again, (stooping) Ahem! When did you (gets twinge again with bending,
puts away chair and fetches low occasional chair from back of stage,
sits close to her and stoops) When did you see your sister last?

NIO. (sits up) At the Feast of Demeter, on the Temple steps.

CORN. Temple steps! Taking the Battersea boat perhaps! How did you
leave her?

NIO. In sorrow. She had been early plighted to a young Jioplite of
Ithaca, named Aulakes.

CORN. Hoplite! A dancing master I suppose. It's the first I've heard of
this; she may betray more of Ethel's secrets! (aloud) And what (trying
to get lower, and sees stool, NIOBE sitting up, has left room for him,
he steps over stool and sits) What became of the young fellow?

NIO. He fought throughout the war and fell in the last battle.

CORN, (aside surprised) Ethel can't be the Spring chicken I believed
her. (aloud) You were younger than your sister?

NIO. Ah yes!

CORN. Ah yes I can see a resemblance, but a difference; she might be
called handsome, you're pretty.

NIO. Why not? Mother was as fair as Helen.

CORN. Our Helen! Oh: I don't think much of her as a beauty.

Enter DUNN hurriedly he sees them, when he reaches C., falls into low

NIO. (rises on one knee as she sees PETER) Ah! Here is Petramos! And I
no longer wish to talk with you.

NIOBE rises and goes L.; PETER affects indifference. CORN, (rises)
That's straight, anyway, but what she can see in Peter beats me.

DUNN, (to CORNEY) You didn't say anything to her?

CORN. No, no! I've left it to you! (goes up, putting back chair)

NIO. (coming towards DUNN c.) He has perplexed and frightened me with

DUNN, (c., turning to CORNET R.) Now I thought--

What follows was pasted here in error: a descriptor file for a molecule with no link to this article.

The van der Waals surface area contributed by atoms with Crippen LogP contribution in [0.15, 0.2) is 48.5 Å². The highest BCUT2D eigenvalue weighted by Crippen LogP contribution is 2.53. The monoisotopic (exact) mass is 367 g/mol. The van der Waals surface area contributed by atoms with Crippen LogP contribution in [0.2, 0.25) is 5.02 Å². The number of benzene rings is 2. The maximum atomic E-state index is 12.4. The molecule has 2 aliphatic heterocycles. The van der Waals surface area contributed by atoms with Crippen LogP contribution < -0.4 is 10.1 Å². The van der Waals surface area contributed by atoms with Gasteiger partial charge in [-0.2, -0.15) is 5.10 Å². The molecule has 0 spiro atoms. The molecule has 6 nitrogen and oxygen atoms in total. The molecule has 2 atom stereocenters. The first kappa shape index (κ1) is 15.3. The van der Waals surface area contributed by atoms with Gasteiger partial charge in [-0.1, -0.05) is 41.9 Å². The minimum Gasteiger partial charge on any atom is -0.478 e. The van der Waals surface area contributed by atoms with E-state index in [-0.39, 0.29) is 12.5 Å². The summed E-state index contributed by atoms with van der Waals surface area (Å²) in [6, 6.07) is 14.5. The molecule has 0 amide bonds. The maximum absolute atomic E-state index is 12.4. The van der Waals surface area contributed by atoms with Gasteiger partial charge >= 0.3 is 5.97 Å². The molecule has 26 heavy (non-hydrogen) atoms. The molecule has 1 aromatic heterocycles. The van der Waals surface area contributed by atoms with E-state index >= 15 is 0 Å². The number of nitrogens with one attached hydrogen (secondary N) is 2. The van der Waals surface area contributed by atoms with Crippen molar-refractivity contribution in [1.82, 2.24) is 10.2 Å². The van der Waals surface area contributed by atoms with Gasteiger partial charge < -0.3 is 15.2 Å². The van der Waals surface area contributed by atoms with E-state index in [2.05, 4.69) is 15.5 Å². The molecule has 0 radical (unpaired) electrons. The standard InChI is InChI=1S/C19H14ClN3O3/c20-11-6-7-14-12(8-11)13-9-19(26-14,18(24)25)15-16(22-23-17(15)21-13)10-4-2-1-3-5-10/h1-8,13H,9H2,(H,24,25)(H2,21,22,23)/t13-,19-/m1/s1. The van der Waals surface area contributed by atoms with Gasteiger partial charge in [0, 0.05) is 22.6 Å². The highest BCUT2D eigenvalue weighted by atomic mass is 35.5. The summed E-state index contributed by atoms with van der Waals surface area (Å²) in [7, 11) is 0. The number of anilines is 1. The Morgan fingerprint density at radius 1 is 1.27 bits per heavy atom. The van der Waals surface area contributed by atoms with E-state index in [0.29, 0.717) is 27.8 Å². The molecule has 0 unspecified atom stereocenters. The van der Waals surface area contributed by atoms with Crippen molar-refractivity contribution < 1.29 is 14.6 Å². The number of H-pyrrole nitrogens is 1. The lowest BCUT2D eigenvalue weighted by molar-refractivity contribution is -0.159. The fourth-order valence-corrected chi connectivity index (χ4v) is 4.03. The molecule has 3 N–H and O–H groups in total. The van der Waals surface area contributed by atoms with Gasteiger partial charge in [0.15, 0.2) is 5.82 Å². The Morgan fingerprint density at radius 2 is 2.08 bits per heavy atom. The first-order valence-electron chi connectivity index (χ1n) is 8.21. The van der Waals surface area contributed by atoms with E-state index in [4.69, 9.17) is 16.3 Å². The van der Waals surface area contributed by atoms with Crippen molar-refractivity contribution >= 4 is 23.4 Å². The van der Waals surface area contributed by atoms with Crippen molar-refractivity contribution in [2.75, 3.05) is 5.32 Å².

CORN, (replacing other chair) No, no! Merely ordinary courtesies.

NIO. (very affectionately) I have no fear of him now you are here.

Putting her arms round DUNN'S neck as he turns; CORNET, coming forward,
sees them and affects to be greatly shocked, hiding face with newspaper.

DUNN. (perplexed and affecting light indifference, trying to get away
from her) Of course not, there is nothing to be afraid of, (to CORNEY)
She's so timid, you see Corney, she she seems to think everyone is
against her.

NIOBE looks up, their faces close together.

CORN, (down c.) She doesn't seem to mind you, Peter!

DUNN. No, she's quite taken to me, and if there is anything, Corney,
I'll find out for you. She'll tell me!

As DUNN turns from NIOBE going towards CORNEY, she keeps him back with
her arms still round his neck. He breaks away and she goes L. DUNN R.

CORN. Well, I'll leave her to you (goes up L. c.) I confess I don't
know what to make of her; she doesn't seem the kind of person to
undertake such a mission; a resuscitated mummy couldn't appear more
ignorant of the world's ways, (aloud) Peter! Peter! Hail to you!

CORNEY exits centre to R.

NIO. (following him up, looks off L., then turns to DUNN) Have you
resolved truth shall be told, and all disclosed, Petramos?

DUNN. Truth! no! I took a feeler at that; it isn't to be thought of.

NIO. (going R. c. towards DUNN) As my lord says it would be well, then,
to hire some slave to murder him that's gone! (mysteriously pointing
off L.)

DUNN. Murder Corney! What for?

NIO. He will betray.

DUNN. He can't he doesn't know!

NIO. But he suspects!

DUNN. Suspects the truth! Ridiculous! There may be, well there are
suspicions but they'll never take that form; and the only difficulty is
to keep up something that's possible of belief till we can provide for
you, or hear from your friends. (R. of table)

NIO. (on steps c.) Alas! have I in all the world a friend?

DUNN. (L. H.) I suppose not! We might go round electrifying all the Art
museums; on the off chance; there may be friends of yours in Greece, if
you could only go back to Greece, and burrow for them, (sits n.)